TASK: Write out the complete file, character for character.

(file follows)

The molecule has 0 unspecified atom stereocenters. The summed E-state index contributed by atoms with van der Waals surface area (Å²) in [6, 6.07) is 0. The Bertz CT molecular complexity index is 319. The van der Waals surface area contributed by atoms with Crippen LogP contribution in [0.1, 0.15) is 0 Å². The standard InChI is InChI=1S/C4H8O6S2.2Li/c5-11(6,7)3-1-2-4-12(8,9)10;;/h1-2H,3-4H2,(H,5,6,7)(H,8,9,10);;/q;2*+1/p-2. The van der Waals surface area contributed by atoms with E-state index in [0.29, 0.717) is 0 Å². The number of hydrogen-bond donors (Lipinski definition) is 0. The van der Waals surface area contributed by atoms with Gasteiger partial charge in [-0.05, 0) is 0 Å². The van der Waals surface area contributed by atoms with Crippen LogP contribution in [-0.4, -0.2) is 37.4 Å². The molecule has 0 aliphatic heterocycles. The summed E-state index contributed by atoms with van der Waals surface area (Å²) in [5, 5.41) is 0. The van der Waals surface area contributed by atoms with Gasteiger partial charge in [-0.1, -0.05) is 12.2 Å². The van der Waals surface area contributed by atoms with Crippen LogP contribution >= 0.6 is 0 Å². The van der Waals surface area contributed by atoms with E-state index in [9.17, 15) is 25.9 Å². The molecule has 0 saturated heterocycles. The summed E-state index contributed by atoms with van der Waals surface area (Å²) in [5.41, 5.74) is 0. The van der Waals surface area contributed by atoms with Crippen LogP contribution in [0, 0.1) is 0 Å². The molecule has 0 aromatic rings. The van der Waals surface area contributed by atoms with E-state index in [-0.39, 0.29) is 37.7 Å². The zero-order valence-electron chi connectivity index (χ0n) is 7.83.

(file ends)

The molecule has 0 unspecified atom stereocenters. The summed E-state index contributed by atoms with van der Waals surface area (Å²) in [6, 6.07) is 0. The Bertz CT molecular complexity index is 319. The van der Waals surface area contributed by atoms with Crippen LogP contribution in [0.1, 0.15) is 0 Å². The standard InChI is InChI=1S/C4H8O6S2.2Li/c5-11(6,7)3-1-2-4-12(8,9)10;;/h1-2H,3-4H2,(H,5,6,7)(H,8,9,10);;/q;2*+1/p-2. The van der Waals surface area contributed by atoms with E-state index in [0.29, 0.717) is 0 Å². The number of hydrogen-bond donors (Lipinski definition) is 0. The van der Waals surface area contributed by atoms with Gasteiger partial charge in [-0.05, 0) is 0 Å². The van der Waals surface area contributed by atoms with Crippen LogP contribution in [-0.4, -0.2) is 37.4 Å². The molecule has 0 aliphatic heterocycles. The summed E-state index contributed by atoms with van der Waals surface area (Å²) in [5, 5.41) is 0. The van der Waals surface area contributed by atoms with Gasteiger partial charge in [-0.1, -0.05) is 12.2 Å². The van der Waals surface area contributed by atoms with Crippen LogP contribution >= 0.6 is 0 Å². The van der Waals surface area contributed by atoms with E-state index in [9.17, 15) is 25.9 Å². The molecule has 0 saturated heterocycles. The summed E-state index contributed by atoms with van der Waals surface area (Å²) in [5.41, 5.74) is 0. The van der Waals surface area contributed by atoms with Crippen LogP contribution in [0, 0.1) is 0 Å². The molecule has 0 aromatic rings. The van der Waals surface area contributed by atoms with E-state index in [-0.39, 0.29) is 37.7 Å². The zero-order valence-electron chi connectivity index (χ0n) is 7.83.